‘Firms are failing to manage and harness the skills of their workforce’
Ideas can be replicated. Markets can be undercut. To thrive in the long term, it is becoming increasingly evident that two of the most critical factors determining a company’s fate in our current business environment are the quality of its human capital and the way it manages its talent pipeline.
Unsurprisingly, talent management is one of the key focuses for leading organisations. A recent study by the Boston Consulting Group produced some telling data.
The research found that companies that are highly skilled in core HR practices achieve up to 3.5 times the revenue growth, and as much as twice the profit margin of less capable companies.
CIMA’s own research supports these findings. A CIMA/AICPA survey of more than 300 senior executives found that 43 per cent partially attributed missed financial targets to ineffective human capital management.
The survey, carried out on our behalf by the Economist Intelligence Unit, also found that in 40 per cent of cases the same problem had also reduced their company’s ability to innovate.
This suggests that many firms are failing to effectively manage and harness the skills and experience of their workforce. Interestingly, North American firms generally reported more difficulties as a result of poor talent management than their European and Asia-Pacific counterparts.
Our research found that only 16 per cent of the North American executives we surveyed said their organisations have personal development programmes in place. This compared with 45 per cent in Europe and 35 per cent in the Asia-Pacific region.
Our report concludes that while most companies understand the importance of human capital, they do not appear to have the right systems, processes and information in place to manage their talent effectively.
Of those surveyed, just 41 per cent said they were confident that their human capital strategy is truly embedded in their organisation’s strategy.
This is a concern. Digging into the data, some of the shortcomings seem to be systemic, or a fallout of organisational structures.
Problems range from an incoherent strategy as a result of different views at C-level on critical aspects of talent management to a lack of trusted and useful information and insight.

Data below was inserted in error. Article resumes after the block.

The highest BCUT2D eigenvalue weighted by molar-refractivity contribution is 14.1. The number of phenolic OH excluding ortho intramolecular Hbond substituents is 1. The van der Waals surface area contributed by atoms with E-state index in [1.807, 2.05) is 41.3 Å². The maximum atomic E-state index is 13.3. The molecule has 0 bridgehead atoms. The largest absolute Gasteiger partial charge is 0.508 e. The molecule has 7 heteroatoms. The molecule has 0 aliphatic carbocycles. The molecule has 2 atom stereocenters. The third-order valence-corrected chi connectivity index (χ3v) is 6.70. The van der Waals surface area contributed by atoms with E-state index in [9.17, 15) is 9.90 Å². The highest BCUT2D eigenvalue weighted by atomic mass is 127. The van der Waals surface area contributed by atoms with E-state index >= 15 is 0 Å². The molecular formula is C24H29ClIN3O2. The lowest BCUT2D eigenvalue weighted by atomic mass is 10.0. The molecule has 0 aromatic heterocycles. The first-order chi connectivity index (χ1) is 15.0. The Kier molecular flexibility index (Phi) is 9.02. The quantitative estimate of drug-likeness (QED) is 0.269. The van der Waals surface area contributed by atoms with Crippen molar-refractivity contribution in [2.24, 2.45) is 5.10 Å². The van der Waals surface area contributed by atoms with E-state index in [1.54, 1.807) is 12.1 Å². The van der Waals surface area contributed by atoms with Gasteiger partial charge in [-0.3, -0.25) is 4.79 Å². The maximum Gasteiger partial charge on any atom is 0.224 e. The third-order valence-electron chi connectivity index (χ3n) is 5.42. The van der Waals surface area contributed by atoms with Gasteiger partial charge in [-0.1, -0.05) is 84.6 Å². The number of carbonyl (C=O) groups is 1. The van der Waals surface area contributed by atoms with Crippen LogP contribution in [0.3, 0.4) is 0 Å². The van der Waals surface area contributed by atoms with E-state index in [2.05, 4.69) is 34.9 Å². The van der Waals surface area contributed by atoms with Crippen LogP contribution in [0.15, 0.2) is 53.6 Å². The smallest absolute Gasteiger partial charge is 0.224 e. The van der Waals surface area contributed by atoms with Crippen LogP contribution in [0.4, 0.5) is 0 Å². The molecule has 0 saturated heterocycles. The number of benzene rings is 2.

Worryingly, only 12 per cent of CEOs said they were confident about the quality of metrics that senior management receives on human capital.
The message to business leaders is clear. To stay competitive and grow in today’s fast-moving, volatile business environment, they must reconnect human capital to the growth agenda.
Our report recommends four steps organisations can take to maximise growth from talent. The first is to embed a human capital strategy within the wider business strategy. The second is to collect and collate the right information and translate it into actionable insight. The third is to ensure there is clarity on responsibility, accountability and ownership for human capital performance management.
The final step is to structure the organisation in a way that encourages collaboration and partnering.
Above all, our research highlights that in today’s business environment, the CFO generally has the mandate to work with the HR director to manage human capital performance and, in particular, performance analysis.
This is good news for chartered global management accountants. Firms should use our members’ skills in uniting financial facts with human capital metrics and KPIs to provide relevant, accurate insight from a base of independence and objectivity.
Given the lack of confidence in the current data, many HR directors would clearly welcome and benefit from closer partnering and support.
If harnessed fully, the talents of CGMA business experts can be utilised to unblock the talent pipeline of the whole organisation and channel ideas and insights into areas where they will be the most effective.
Charles Tilley writes a regular column for CGMA Magazine, entitled “One-to-one: Top tips from the boardroom”. For his latest column, visit http://tinyurl.com/d4xtq4n
Illustration: Masao Yamazaki/Dutch Uncle
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